I say “interim” because again, we are going to give things a try for a month and see how things go. This will be good for Scott and for us. If the vote goes well, he will start next Sunday.

Anyway, enough about that. I’m glad to have a little extra time this morning.

Back to this crucial passage in Ephesians four. I was reading it from several versions this morning. The way Peterson phrased it stood out to me:

“He handed out gifts above and below, filled heaven with his gifts, filled earth with his gifts. He handed out gifts of apostle, prophet, evangelist, and pastor-teacher to train Christ's followers in skilled servant work, working within Christ's body, the church, until we're all moving rhythmically and easily with each other, efficient and graceful in response to God's Son, fully mature adults, fully developed within and without, fully alive like Christ” (Ephesians 4:12-13, MSG).

I love it! What a beautiful picture of the church, brothers and sisters in Christ “moving rhythmically and easily with each other, efficient and graceful.” Awesome.

This reminds me of a well-oiled machine with all parts and pistons moving together and in harmony, purring along like a cat.

This is the way the church ought to work, not like a cat fight.

But back to the point of the passage: as I said yesterday, it is my job to equip the saints—to oil the machinery, so to speak—so that all of us move rhythmically and easily with one another.

Here is the question: am I actually doing that? And the broader question is: how does one do that?

The longer I go, the more I realize that it is not about programs and classes and processes. It is about relationships.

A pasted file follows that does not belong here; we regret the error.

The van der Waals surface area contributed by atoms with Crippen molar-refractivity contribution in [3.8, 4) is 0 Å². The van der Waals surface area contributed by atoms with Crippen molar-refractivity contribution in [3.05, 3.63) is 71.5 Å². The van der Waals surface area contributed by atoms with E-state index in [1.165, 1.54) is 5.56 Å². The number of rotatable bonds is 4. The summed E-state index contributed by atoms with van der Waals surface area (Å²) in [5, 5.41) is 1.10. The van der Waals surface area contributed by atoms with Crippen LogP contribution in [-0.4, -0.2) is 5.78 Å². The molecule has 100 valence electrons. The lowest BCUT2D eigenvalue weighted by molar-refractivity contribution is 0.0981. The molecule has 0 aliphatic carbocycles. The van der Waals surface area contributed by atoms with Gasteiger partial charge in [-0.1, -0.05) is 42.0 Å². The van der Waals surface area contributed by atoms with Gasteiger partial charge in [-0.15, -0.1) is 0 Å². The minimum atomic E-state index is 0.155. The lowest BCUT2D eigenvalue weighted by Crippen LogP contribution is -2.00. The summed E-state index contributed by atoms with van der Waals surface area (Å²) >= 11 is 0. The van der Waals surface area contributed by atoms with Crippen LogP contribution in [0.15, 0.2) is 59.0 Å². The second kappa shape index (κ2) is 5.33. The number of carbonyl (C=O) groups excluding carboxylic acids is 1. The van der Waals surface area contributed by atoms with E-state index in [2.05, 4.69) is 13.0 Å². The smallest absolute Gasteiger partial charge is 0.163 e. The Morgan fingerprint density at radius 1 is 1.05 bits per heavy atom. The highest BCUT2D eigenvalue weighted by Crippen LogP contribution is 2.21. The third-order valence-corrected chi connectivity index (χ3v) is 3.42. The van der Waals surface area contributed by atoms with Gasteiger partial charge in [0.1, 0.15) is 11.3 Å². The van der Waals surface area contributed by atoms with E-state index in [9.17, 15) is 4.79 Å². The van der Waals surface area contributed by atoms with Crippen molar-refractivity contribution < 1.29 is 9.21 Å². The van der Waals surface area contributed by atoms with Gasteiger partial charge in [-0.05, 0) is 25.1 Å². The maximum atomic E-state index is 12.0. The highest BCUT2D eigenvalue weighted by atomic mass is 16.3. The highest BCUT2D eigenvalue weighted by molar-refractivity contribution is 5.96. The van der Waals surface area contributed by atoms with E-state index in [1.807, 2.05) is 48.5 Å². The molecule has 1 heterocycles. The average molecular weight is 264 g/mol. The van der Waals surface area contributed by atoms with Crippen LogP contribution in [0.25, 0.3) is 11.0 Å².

This verse came to mind yesterday: “Then he appointed twelve of them and called them his apostles. They were to accompany him, and he would send them out to preach” (Mark 3:14, NLT). Where was Jesus’ MasterLife notebook? Did He do a Disciple Now weekend? How many weeks’ course did He offer?

The other day, as I was sitting in my office, I looked at a bookshelf in front of me. I have all the notebooks in the world (a slight exaggeration) on that shelf. I have so much discipleship material.

And please don’t hear me knocking those courses and that material. It is all good.

But do we measure discipleship by how many courses or classes one has taken or how many notebooks sit on a shelf? I may have gone through the material but has it gone through me? And is that the point anyway—“mastering material”?

I don’t know. These are questions I ponder and pray about a lot lately in this new way of life the Lord has laid out for me, this brave new world of not doing EVERYTHING myself.

Here was Jesus’ method: hang out with Him for three years! Sure there was teaching that occurred. Of course. But the main thing, or shall I say the main ONE, was Him!

I really don’t live under the illusion that anyone in the church remembers all the sermons I have preached over twenty plus years. (Although, Jim has marked his Bible. He puts notes from messages right there near the text. Once I was talking about preaching from the Psalms, and Jim said, “The last time you did that was March of 09”—something like that. He had it right there in his Bible! Very impressive and he knows more about my sermons than I do! Ha). I am confident that the main thing they will remember is what they saw in my life.

What is the old expression—“caught rather than taught”?

Lord, I thank you for the privilege of “hanging out with Jesus” even on this cold daylight savings morning. So many things against us. But knowing you is so powerful.

I’m glad I get to hang out with you a little while this morning. Makes my day!

I pray that you would help me live the sermon I plan to preach this morning, no matter who is there or not.

Keep people safe as they drive to church this morning. I pray that all the snow could be cleared (thanks for the men and women who do it) and the ice would at least start to melt on the church property.

This day is all about you. Be honored and glorified as we are WITH YOU.

“The Savior still waits to open the gates
And welcome a sinner before it’s too late”